I also got to chat with Dr. Roberto Escalada, TCP’s head veterinarian in the early 1990s. “The Mts. Iglit-Baco core zone is the tamaraw’s main bastion – but there are others. The verdantly-forested slopes of Mt. Halcon and Eagle Pass for one, host tamaraw which are smaller and more elongated than the ones in Iglit-Baco – a possible physiological adaptation to the area’s dense thickets. Atop the chilly slopes of Mt. Aruyan live tamaraw which have extremely shaggy, almost black fur – a possible adaptation to the bitter bite of mountain air. One thing is for sure – more tamaraw survive than we think. But we must never let-up.”
It’s too early to determine if these different tamaraw populations are true subspecies, but knowing they still thrive is a sign that for the tamaraw, hope pulsates.
Local government units have also thrown their full support for tamaraw conservation, exemplified by Occidental Mindoro Governor Josephine Ramirez-Sato’s assistance in the establishment of a research center to study how the tamaraw population can be further increased.
“The tamaraw is Mindoro’s icon. Globally, it is the biodiversity brand that sets Mindoro apart,” says WWF-Philippines President and CEO Joel Palma. “Our engagement will revitalize logged-over mountain habitats. Healthy peaks and forests translate to a better-managed source of water so essential for the vast rice-lands of this island’s western floodplains, while healthy reefs generate vast amounts of protein. Together with FEU, TCP and the DENR, our goal is to bring conservation results to the groups that need them the most. By saving the tamaraw, we save ourselves.”
Tamaraw horns range from 14 to 20 inches and have a distinctive ‘V’ configuration. In contrast, carabao horns have a ‘C’ or half-moon configuration and are much longer. (Gregg Yan / WWF)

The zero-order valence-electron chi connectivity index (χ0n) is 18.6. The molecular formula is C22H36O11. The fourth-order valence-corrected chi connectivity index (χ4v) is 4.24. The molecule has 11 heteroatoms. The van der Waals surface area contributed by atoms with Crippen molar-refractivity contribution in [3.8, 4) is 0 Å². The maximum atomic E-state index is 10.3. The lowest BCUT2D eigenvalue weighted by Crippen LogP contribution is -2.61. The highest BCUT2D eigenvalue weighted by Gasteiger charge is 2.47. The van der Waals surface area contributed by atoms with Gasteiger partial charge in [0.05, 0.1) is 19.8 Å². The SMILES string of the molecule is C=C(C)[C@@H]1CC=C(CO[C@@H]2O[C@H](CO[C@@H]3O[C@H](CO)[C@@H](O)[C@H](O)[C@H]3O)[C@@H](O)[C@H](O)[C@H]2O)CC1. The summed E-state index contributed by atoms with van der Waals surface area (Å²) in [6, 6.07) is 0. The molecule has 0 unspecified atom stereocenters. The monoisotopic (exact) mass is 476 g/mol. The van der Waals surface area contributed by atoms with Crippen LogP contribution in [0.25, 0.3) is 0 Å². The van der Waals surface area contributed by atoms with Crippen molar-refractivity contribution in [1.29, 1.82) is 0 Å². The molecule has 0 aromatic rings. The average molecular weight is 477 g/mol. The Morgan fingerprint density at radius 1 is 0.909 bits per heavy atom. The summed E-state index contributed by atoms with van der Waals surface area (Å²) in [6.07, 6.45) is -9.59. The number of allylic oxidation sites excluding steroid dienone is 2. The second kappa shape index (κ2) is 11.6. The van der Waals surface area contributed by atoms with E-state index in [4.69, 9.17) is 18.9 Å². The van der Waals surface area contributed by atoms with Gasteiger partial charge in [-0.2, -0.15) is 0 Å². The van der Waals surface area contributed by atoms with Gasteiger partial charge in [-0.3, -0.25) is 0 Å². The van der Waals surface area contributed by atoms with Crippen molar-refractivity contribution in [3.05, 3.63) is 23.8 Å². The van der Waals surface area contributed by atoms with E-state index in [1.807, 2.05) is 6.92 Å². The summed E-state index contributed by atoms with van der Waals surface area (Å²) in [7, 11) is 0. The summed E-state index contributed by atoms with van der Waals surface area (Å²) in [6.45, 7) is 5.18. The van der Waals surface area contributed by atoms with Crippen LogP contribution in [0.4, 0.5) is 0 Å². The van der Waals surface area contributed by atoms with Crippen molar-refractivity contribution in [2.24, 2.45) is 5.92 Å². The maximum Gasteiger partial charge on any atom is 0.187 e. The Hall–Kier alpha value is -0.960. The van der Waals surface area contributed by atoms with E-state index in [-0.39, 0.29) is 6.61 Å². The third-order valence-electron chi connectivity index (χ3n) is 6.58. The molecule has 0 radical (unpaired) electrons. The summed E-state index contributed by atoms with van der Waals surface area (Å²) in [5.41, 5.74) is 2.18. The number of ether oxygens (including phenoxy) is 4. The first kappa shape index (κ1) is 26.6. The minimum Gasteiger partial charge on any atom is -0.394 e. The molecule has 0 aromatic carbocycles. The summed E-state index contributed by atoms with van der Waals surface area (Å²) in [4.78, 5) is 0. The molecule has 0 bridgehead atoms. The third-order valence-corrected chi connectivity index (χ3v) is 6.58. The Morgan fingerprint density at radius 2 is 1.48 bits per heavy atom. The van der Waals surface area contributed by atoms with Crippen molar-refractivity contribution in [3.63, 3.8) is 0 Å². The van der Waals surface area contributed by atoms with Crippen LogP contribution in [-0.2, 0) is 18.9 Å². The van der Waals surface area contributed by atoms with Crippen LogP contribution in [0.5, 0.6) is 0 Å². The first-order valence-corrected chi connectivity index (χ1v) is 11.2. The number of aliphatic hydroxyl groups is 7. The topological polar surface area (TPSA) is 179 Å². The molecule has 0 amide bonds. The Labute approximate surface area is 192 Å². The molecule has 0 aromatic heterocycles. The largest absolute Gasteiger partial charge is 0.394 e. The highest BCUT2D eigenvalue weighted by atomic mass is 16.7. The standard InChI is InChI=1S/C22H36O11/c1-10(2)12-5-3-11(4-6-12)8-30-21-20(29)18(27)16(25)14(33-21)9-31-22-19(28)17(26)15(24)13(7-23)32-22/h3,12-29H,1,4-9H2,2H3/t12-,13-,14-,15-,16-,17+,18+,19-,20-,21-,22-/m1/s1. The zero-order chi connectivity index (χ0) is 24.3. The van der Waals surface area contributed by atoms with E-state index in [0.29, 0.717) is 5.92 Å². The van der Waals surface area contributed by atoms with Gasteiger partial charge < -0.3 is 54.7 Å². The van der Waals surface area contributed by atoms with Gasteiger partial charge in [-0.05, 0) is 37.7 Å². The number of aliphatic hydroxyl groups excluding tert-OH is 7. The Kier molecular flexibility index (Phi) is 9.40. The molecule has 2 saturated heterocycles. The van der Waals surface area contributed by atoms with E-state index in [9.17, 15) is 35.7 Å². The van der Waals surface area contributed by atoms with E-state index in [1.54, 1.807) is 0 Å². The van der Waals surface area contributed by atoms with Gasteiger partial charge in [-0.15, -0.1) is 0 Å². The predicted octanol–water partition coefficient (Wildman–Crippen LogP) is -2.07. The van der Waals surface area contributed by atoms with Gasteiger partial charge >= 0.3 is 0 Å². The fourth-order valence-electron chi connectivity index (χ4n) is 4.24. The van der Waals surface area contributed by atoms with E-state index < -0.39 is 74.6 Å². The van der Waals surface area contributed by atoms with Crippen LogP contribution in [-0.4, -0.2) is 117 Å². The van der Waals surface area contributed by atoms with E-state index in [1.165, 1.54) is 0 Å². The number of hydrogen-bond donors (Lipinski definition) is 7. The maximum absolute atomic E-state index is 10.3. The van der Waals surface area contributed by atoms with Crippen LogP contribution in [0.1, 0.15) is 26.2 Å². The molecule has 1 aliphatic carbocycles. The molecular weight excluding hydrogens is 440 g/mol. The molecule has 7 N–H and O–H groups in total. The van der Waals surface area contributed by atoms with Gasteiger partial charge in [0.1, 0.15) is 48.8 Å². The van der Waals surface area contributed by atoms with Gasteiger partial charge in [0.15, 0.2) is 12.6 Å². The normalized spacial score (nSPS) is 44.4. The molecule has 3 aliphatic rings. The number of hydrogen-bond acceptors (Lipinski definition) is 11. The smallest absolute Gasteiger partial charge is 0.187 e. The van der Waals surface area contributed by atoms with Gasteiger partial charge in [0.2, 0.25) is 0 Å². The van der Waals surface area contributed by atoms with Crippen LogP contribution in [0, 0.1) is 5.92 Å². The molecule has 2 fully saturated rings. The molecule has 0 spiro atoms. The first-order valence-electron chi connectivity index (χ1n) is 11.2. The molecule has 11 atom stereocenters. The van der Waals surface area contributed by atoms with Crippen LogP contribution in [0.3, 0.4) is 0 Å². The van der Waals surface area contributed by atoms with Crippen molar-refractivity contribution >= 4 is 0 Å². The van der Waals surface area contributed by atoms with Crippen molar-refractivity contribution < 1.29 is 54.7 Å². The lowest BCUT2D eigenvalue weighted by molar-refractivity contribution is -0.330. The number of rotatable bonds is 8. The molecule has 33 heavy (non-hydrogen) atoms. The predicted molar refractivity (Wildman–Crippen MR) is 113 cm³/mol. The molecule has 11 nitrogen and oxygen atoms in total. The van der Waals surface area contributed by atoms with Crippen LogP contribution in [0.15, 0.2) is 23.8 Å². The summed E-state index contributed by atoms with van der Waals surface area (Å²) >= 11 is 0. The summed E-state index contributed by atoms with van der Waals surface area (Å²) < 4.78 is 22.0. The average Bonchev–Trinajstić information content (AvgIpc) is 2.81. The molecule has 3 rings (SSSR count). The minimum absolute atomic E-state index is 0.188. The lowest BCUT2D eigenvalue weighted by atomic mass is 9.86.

Hope Has Horns
Back on the grassy slopes of Magawang Mountain, Ed and I examine fresh tamaraw hoof-prints. I know the tracks are no more than a few minutes old, as they are still filling up with water. I glance at the summit to see if our spotters saw where the animals went – but they are waving frantically.
Ed suddenly stiffens. “Tamaraw coming this way!”
A hundred meters off, obscured by a knoll, are two charging tamaraw.
With a distinctly-Pinoy comic delay, Ed and I lock gazes, shrug – and run like hell for the nearest stand of trees. Plan A was what again?!
As we round the base of a young tibig tree, we look back to find that the chargers had broken off. Amazed that we might just have set a new Olympic sprint record, we start laughing. Shouldering our gear, we trek back to base-camp. Our time here is done.
Now, when I think of tamaraw, I still see those two charging. Not at us (well alright ... at us too), but out of obscurity. Out of extinction. Out to take the field - snorting, proud and full of life.
Example of a Ghillie Suit used by British snipers to blend in with their environment when hunting for targets. Though effective for approaching deer and wild pigs, wily tamaraw were almost never fooled by the suit as they relied heavily on their sense of smell. After three days, the suit itself smelled ... evil. (Henry Timuyog / TCP)